To address that, the city will reinstate weekly yard waste collections in April, Coleman said, and he will push for a free curb-side recycling program for residents by 2012. “We plan to work with the city as they roll that out,” Mills said, noting SWACO’s drop boxes can complement Columbus’ curb-side program.

Waste to energy: As for another aspect of EPA’s new recycling plan, Mills said SWACO is ahead of the curve on converting landfill gas to energy and green fuels. SWACO has a Green Energy Center that takes methane from the landfill and converts it to compressed natural gas to power some of the district’s vehicles.

In addition, Cleveland-based Quasar Energy Group is working with Kurtz Brothers Inc. of Independence to develop a facility at the former Columbus trash-burning power plant that will divert organic waste from landfills and convert it to electricity or green fuels.

Mills said similar waste-to-energy projects have the potential to become revenue producers for SWACO.

“We’re looking at ways to adjust and enhance some of resources beyond a costly (trash) rate increase,” he said. “That’s not the answer.”

Tuesday, April 27, 2010

Giant wind turbine blade tours America’s heartland

Energy company GE has kicked off a 28-day tour of nine states to raise awareness of renewable energy and urge people to lobby their politicians to support clean energy.

The firm started off yesterday in Aberdeen, South Dakota, offering up one of its 131-foot wind turbine blades as a petition to be signed by the public (pictured right).

It will tour states including Iowa, Illinois, Ohio, Kentucky and Texas before wrapping up in Dallas, Texas, at the American Wind Energy Association’s Windpower 2010 exhibition.

Offshore wind farm could have big impact

For the last decade, the backers of a huge wind power project off the coast of Cape Cod have navigated through stormy community meetings, hidden regulatory snags and verbal cannon blasts from the Kennedy family and a pair of Indian tribes.

Any day now, they will find out whether it was all for naught. The Obama administration, which last week signaled its intention to proceed with other offshore wind projects, is about to decide whether to deep-six the Cape Wind proposal or provide a friendly gale that could carry it to completion.
If approved, the project would most likely be the nation’s first offshore wind farm. And in either case, the ruling by Interior Secretary Ken Salazar would have implications from Long Island to Lake Erie. At least half a dozen offshore wind projects that could provide electricity for hundreds of thousands of customers have already been proposed in the shallow waters off the East Coast and the Great Lakes.
A thumbs-down on Cape Wind, some developers say, could gut America’s offshore wind industry before it ever really gets started. “It is imperative that Cape Wind gets built — we need the momentum,” said Peter Giller, chief executive of OffshoreMW, an upstart developer with ambitions to build two 700-megawatt projects off the shores of New Jersey and Massachusetts.

Although offshore wind farms are roughly twice as expensive as land-based ones, developers and advocates say offshore projects have several advantages. Sea and lake breezes are typically stronger, steadier and more reliable than wind on land. Offshore turbines can also be located close to the power-hungry populations along the coasts, eliminating the need for new overland transmission lines. And if the turbines are built far enough from shore, they do not significantly alter the view — a major objection from many local opponents.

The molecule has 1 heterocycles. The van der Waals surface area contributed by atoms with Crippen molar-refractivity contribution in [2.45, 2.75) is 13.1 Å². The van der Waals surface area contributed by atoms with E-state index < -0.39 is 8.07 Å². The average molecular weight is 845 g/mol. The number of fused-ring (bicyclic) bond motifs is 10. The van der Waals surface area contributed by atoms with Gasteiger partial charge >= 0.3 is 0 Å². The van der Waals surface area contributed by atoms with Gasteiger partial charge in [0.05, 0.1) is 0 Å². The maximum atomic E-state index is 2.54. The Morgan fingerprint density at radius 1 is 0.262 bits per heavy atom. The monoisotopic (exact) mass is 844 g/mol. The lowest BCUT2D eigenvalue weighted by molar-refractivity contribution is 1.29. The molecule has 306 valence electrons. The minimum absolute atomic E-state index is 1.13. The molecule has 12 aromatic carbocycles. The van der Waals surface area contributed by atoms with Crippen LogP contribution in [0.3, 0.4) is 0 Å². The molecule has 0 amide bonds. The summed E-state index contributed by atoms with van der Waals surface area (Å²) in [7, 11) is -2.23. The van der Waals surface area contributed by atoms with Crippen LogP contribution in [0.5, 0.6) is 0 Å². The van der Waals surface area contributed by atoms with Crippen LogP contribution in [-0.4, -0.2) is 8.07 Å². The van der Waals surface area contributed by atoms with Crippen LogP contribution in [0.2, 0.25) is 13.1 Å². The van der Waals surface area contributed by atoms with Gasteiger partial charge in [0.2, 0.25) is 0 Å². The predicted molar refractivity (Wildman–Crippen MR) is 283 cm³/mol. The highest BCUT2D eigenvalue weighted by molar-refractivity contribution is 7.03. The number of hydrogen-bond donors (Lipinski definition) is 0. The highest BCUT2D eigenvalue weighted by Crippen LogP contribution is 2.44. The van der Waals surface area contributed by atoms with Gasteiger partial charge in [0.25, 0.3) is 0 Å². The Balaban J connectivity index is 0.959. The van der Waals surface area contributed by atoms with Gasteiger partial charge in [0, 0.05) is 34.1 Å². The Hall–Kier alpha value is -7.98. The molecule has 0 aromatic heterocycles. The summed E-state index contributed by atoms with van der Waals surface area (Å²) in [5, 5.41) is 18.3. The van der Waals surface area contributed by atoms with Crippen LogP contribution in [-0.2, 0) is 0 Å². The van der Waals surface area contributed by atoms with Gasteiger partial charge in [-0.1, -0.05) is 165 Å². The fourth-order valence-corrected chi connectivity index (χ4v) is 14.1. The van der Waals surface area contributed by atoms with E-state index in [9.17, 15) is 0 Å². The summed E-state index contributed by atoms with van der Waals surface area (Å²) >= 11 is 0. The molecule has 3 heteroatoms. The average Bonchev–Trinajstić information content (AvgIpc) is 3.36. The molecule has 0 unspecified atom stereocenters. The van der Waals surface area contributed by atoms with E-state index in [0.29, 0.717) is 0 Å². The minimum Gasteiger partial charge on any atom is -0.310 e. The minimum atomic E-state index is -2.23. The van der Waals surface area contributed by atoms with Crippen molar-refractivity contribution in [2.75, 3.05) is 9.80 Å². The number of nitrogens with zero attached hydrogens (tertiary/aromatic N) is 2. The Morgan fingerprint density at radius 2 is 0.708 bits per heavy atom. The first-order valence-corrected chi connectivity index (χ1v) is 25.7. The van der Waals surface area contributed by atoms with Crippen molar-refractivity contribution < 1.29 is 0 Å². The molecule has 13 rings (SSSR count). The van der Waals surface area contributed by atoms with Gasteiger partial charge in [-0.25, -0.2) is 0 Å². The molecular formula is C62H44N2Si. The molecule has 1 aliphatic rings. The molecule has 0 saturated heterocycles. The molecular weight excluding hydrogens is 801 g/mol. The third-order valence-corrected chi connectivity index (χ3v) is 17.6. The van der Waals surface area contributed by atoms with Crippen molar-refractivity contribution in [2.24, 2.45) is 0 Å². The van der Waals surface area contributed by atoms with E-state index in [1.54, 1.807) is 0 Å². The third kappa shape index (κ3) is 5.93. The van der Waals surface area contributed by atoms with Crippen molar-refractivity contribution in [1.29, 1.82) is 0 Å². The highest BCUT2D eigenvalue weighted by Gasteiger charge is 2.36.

Other nations have embraced offshore wind as a major source of renewable energy. In Europe alone, there are currently 830 offshore wind turbines connected to the power grid in nine countries, according to the European Wind Energy Association

In the United States, the National Renewable Energy Laboratory has estimated that about 90,000 megawatts of electricity could be extracted from offshore winds in coastal waters less than 100 feet deep, the easiest and most cost-effective depths. Most of that potential lies in New England, the mid-Atlantic and the Great Lakes.
If the handful of American projects on the drawing board are built as planned, they would produce some 2,500 megawatts, according to the American Wind Energy Association or about as much as two midsize nuclear power plants.

But despite years of efforts, not a single offshore turbine has been built in the United States. Experts say progress has been slowed by a variety of factors, including poor economics, an uncertain regulatory framework and local opposition.

Wind energy continues to flex its growing power around the world

New wind power installations in the EU last year, which increased 23% over 2008, brought the region’s total capacity to nearly 75 GW. Global wind turbines installations in 2009 were worth about €45 billion.
Wind energy continues to flex its growing power around the world
With its vast population and seemingly limitless thirst to acquire raw resources and additional energy sources for its emerging middle class, China was the world’s biggest wind power market last year, almost doubling its installed wind farm generation capacity to 25 GW.

China’s growth in wind power was so spectacular that it represented one-third of the world’s new wind energy installed capacity in 2009 of 37.5 GW, according to the Global Wind Energy Council (GWEC).

Regardless of the severe global economic downturn caused by the worst recession since the 1930s, China installed 13 GW of new capacity in 2009, GWEC reported, noting the Asian nation’s wind energy industry experienced another year of more than 100% growth.

GWEC also noted that cumulative world-wide wind power capacity installed by the end of 2009 totaled nearly 158 GW – a 31% increase from the year before.

“The continued rapid growth of wind power despite the financial crisis and economic downturn is testament to the inherent attractiveness of the technology, which is clean, reliable and quick to install,” said Steve Sawyer, GWEC’s Secretary General.